Every shot of The Power of the Dog is beautifully crafted and the entire narrative which is psychological in nature is expertly acted by Benedict Cumberbatch, Kirsten Dunst and Kodi Smit-McPhee.

The Power of the Dog is not going to appeal to everyone, but that wasn’t director Jane Campion’s intentions. Her Oscar winning film The Piano didn’t either.

If viewers loved The Piano then they will enjoy The Power of the Dog, a masterful tale of sinister family dynamics, of voyeurism and forbidden sexual desire, of lust and carnage with an ending that is both disturbing and brilliant.

The Over the Hill Gang

The Old Man & the Gun

Director: David Lowery

Cast: Robert Redford, Casey Affleck, Sissy Spacek, Danny Glover, Tom Waits, Tika Sumpter, John David Washington, Elisabeth Moss, Keith Carradine

Oscar winners Robert Redford and Casey Affleck unite in a languid and quirky bank robber film entitled The Old Man & the Gun beautifully directed by David Lowery. Possibly Hollywood Legend Robert Redford’s final film who shot to fame with some superb onscreen performances in Butch Cassidy and the Sundance Kid, Out of Africa and The Sting.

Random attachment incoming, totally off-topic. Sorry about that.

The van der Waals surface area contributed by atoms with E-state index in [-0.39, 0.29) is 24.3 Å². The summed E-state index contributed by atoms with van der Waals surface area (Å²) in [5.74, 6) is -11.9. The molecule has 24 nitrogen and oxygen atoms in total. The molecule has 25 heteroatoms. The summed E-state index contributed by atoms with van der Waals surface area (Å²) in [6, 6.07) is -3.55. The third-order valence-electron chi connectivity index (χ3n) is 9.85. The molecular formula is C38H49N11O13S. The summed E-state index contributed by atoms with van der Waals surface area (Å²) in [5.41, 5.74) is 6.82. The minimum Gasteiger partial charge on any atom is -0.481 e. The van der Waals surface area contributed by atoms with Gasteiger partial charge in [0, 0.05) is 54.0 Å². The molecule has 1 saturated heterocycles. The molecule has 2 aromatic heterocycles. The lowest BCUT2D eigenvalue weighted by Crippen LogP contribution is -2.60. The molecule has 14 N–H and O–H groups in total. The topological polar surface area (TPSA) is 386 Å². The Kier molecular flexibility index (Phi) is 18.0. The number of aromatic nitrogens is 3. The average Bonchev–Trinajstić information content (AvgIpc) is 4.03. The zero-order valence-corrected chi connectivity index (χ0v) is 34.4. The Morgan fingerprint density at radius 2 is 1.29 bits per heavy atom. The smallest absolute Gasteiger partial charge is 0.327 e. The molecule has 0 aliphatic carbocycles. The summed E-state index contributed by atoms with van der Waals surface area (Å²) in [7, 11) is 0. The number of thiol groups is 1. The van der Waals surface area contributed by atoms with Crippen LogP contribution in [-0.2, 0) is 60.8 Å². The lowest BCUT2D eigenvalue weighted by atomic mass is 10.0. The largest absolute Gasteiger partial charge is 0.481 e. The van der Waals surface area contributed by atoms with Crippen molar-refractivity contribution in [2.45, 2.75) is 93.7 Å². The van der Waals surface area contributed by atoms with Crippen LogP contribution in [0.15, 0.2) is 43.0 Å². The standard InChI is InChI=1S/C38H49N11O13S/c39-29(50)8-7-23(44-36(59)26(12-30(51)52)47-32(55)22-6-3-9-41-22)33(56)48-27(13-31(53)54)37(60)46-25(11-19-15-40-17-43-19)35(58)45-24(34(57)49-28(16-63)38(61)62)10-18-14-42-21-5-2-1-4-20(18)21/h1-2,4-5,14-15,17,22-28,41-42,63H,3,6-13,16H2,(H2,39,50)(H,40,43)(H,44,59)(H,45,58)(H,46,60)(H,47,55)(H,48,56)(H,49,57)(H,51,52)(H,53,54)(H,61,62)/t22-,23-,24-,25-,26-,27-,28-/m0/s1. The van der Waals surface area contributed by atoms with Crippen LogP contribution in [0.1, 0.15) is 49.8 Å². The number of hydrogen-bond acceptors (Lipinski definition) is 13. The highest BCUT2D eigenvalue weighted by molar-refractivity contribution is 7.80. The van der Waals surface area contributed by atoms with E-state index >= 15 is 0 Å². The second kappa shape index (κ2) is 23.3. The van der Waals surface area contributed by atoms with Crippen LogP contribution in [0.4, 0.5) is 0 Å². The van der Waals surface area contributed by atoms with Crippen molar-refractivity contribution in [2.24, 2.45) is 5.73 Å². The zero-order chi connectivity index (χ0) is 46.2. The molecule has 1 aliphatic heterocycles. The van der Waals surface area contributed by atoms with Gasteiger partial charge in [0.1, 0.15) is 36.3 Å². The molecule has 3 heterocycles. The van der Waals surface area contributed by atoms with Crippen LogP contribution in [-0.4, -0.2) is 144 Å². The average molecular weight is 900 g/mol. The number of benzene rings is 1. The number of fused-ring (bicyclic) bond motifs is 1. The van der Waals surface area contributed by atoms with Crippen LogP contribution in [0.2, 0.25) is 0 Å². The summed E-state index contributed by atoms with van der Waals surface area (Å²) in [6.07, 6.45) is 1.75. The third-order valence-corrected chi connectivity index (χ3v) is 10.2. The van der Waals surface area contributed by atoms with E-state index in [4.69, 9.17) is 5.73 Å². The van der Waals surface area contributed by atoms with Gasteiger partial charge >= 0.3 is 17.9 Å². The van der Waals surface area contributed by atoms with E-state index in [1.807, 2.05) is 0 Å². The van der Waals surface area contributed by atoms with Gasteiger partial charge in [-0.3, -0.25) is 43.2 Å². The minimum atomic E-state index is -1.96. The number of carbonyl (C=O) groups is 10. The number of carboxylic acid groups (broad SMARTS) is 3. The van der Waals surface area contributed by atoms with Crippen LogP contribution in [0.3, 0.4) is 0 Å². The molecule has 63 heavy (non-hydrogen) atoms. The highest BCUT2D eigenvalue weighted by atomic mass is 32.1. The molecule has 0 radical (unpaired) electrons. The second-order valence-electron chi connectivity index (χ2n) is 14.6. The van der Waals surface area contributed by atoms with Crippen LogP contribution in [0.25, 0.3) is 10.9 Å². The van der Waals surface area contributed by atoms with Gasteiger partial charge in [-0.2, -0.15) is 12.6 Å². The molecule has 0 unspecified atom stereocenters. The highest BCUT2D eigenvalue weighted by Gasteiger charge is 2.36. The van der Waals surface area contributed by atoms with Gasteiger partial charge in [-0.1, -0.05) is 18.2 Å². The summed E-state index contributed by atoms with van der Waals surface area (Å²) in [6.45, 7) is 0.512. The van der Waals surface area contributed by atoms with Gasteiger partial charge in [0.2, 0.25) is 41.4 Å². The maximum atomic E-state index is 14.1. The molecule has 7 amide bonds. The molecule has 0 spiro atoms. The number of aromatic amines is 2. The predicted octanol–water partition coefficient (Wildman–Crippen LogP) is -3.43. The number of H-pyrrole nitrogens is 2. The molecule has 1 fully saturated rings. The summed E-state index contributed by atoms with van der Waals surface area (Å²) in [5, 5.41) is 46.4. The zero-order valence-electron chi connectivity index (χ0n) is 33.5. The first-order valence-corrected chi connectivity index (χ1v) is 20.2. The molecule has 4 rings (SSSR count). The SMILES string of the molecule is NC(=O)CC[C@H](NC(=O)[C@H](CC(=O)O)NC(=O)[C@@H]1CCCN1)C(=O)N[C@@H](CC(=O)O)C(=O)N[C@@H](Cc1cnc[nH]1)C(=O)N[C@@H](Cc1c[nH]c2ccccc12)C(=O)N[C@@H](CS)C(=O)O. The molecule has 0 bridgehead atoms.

Redford plays compulsive bank robber Forrest Tucker who along with two other crew members Teddy played by Danny Glover (Lethal Weapon, Grand Canyon) and Waller played by Tom Waits (At Play in the Fields of the Lord, The Book of Eli) casually and with an unusual amount of charm rob banks mainly in the American Mid-West and Southern States of Texas, Arkansas and Missouri in the early 1980’s.